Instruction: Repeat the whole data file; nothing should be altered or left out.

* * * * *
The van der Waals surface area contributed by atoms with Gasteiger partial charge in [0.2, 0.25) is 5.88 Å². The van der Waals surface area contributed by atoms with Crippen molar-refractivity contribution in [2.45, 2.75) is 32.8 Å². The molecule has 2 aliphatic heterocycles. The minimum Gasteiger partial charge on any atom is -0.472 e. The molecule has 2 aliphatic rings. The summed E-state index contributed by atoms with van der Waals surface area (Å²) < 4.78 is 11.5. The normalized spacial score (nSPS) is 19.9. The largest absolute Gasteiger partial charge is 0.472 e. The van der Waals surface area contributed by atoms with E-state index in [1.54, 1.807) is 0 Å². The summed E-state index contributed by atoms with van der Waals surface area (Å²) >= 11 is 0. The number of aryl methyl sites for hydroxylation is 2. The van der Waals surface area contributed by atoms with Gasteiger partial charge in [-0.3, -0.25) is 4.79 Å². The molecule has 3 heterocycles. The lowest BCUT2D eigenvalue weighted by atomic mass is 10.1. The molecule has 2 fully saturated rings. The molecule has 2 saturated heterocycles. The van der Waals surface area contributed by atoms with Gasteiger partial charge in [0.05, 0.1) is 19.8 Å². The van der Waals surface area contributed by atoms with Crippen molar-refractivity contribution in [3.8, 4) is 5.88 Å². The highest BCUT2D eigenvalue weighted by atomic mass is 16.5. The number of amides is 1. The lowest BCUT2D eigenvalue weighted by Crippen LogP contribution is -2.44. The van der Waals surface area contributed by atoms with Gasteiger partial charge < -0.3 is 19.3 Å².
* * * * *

The van der Waals surface area contributed by atoms with Gasteiger partial charge in [0.2, 0.25) is 5.88 Å². The van der Waals surface area contributed by atoms with Crippen molar-refractivity contribution in [2.45, 2.75) is 32.8 Å². The molecule has 2 aliphatic heterocycles. The minimum Gasteiger partial charge on any atom is -0.472 e. The molecule has 2 aliphatic rings. The summed E-state index contributed by atoms with van der Waals surface area (Å²) < 4.78 is 11.5. The normalized spacial score (nSPS) is 19.9. The largest absolute Gasteiger partial charge is 0.472 e. The van der Waals surface area contributed by atoms with E-state index in [1.54, 1.807) is 0 Å². The summed E-state index contributed by atoms with van der Waals surface area (Å²) >= 11 is 0. The number of aryl methyl sites for hydroxylation is 2. The van der Waals surface area contributed by atoms with Gasteiger partial charge in [-0.3, -0.25) is 4.79 Å². The molecule has 3 heterocycles. The lowest BCUT2D eigenvalue weighted by atomic mass is 10.1. The molecule has 2 fully saturated rings. The molecule has 2 saturated heterocycles. The van der Waals surface area contributed by atoms with Gasteiger partial charge in [0.05, 0.1) is 19.8 Å². The van der Waals surface area contributed by atoms with Crippen molar-refractivity contribution in [3.8, 4) is 5.88 Å². The highest BCUT2D eigenvalue weighted by atomic mass is 16.5. The number of amides is 1. The lowest BCUT2D eigenvalue weighted by Crippen LogP contribution is -2.44. The van der Waals surface area contributed by atoms with Gasteiger partial charge < -0.3 is 19.3 Å².